From Sharne Wolff…
Champagne tops, lint, bat bones and quail bones, pink pearls, fish teeth, cow bones and leather – the room sheet for Linde Ivimey’s Brave to the Bone sounds more like a recipe for a witches’ brew. With her first major exhibition back in 2003, many audiences will now be familiar with Ivimey’s narrative sculptures, many comprised almost entirely of old bones. The works in Brave to the Bone range in size from the child-sized chicken-bone bunny in Life Buoy to tiny works like Let Sleeping Dogs Lie. Largely autobiographical, assisting with her stories told by a menagerie of animal-like sculptures, Ivimey’s work is intriguingly ambiguous and rewarded by careful attention.
Ivimey says that bones are “the stuff of us” and are employed in her work as references to emotional strength and weakness. Of late, Ivimey has been sick with cancer and while the title of the show refers to courage and resilience, one can’t help but imagine that many works reference her facing severe illness. The appearance of the black dog in several pieces is perhaps a not-so-subtle reference to the difficulties of coping with her circumstances. While all this might sound a bit depressing, the sheer joy depicted by the bunny hugging the dog (The Great White Hope) and later claiming victory in Bucking Black Dog make the journey all the more worthwhile.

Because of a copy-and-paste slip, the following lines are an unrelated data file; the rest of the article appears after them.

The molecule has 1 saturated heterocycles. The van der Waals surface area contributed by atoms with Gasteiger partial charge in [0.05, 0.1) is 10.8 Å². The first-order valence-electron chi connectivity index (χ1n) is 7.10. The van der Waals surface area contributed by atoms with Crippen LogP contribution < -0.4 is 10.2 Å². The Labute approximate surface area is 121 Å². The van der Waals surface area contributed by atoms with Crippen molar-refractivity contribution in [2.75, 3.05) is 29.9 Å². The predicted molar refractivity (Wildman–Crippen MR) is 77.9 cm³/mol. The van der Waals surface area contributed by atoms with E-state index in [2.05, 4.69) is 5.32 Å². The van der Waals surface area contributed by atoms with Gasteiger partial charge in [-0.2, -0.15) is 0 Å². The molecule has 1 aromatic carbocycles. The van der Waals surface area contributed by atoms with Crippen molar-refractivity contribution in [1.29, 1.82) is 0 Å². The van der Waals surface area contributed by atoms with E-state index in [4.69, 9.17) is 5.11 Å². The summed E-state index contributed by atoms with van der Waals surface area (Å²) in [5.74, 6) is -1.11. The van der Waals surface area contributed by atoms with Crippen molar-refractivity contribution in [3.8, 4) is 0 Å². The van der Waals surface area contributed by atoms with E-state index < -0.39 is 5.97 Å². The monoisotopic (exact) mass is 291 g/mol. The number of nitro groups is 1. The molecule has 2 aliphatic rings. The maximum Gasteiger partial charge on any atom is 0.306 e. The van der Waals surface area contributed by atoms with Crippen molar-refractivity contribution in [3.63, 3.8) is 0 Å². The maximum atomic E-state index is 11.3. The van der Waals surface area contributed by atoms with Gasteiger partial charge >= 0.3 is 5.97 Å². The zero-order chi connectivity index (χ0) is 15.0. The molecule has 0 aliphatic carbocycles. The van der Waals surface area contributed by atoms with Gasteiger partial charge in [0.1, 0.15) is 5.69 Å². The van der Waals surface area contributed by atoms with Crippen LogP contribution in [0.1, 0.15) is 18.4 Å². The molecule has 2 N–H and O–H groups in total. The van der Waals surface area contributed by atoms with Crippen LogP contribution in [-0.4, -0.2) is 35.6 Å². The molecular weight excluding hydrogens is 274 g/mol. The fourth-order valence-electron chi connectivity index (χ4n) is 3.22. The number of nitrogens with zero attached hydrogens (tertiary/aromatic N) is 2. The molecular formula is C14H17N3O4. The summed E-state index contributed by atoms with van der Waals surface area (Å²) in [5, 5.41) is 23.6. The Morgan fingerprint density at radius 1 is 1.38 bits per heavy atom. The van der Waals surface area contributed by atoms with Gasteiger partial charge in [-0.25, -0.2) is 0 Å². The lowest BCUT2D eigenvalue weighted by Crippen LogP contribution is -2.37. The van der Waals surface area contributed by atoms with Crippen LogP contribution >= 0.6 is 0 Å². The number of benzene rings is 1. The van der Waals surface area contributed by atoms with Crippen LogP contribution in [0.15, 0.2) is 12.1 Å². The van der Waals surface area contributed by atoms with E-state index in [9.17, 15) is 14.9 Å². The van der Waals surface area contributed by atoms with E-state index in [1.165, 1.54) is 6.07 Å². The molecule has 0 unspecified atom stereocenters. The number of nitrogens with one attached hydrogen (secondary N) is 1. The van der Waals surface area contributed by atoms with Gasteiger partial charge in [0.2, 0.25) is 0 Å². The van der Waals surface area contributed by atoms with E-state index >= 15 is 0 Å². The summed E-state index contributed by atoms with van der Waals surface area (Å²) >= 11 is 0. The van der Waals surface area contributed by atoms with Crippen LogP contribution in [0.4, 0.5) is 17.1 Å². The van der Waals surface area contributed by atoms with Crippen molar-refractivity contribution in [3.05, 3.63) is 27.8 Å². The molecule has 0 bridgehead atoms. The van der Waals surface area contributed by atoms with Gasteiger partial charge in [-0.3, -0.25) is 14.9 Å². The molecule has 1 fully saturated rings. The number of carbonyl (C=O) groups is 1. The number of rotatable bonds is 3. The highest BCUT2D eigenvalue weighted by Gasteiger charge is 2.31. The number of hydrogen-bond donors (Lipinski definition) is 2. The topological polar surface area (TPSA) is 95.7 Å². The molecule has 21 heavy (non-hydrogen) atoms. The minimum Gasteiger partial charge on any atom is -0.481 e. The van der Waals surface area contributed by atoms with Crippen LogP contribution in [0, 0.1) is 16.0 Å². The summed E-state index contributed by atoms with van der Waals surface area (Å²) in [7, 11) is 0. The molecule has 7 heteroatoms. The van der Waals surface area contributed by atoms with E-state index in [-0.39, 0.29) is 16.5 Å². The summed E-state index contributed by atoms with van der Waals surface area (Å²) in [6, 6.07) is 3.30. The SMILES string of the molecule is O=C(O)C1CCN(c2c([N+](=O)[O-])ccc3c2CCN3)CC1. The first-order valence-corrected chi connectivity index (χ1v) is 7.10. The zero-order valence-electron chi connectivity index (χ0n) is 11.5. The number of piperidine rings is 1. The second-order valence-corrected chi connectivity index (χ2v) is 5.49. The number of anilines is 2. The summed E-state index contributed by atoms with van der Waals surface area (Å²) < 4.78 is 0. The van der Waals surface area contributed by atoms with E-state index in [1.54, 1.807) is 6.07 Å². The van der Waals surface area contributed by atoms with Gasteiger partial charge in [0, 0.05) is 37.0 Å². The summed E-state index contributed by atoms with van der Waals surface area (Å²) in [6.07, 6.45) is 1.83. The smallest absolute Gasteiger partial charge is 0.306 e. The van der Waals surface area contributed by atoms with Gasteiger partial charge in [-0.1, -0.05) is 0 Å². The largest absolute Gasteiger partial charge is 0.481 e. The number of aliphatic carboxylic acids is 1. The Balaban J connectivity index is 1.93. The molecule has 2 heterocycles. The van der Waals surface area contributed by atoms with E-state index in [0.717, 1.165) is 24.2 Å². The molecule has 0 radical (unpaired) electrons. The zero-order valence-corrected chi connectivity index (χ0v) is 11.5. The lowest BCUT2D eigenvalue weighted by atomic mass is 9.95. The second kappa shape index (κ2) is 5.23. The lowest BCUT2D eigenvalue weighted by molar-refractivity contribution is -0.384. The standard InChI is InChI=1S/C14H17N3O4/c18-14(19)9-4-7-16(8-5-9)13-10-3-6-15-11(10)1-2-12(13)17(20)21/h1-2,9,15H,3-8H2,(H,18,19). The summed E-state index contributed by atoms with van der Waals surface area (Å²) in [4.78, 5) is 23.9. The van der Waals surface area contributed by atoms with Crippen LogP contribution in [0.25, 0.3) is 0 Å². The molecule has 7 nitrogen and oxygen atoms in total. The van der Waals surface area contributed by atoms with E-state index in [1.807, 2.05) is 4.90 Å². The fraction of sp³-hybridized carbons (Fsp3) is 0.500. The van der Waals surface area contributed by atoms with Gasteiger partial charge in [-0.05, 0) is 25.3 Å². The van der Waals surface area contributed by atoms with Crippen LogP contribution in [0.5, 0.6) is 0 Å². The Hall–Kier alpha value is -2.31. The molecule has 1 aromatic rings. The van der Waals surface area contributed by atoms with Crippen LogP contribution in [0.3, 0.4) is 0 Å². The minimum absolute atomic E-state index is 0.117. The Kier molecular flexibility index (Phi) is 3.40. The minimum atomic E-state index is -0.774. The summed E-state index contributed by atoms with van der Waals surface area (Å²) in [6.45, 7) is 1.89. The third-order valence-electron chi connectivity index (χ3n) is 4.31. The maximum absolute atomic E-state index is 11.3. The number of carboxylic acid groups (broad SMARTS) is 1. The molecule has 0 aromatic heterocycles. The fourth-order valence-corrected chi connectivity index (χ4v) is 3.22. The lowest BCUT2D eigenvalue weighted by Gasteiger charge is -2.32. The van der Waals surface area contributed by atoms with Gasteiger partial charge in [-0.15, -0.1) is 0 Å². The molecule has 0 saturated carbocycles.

Until June 22
Martin Browne Contemporary,, Paddington
Pic: Linde Ivimey ?The Tamer 2014,?Acrylic resin, steel, dyed cotton, organic fibre, chicken, fish and quail bones, fish teeth and felt 55 x 28 x 15 cm (figure),?33 x 30 x 83 cm (dog). Courtesy the artist and Martin Browne Contemporary.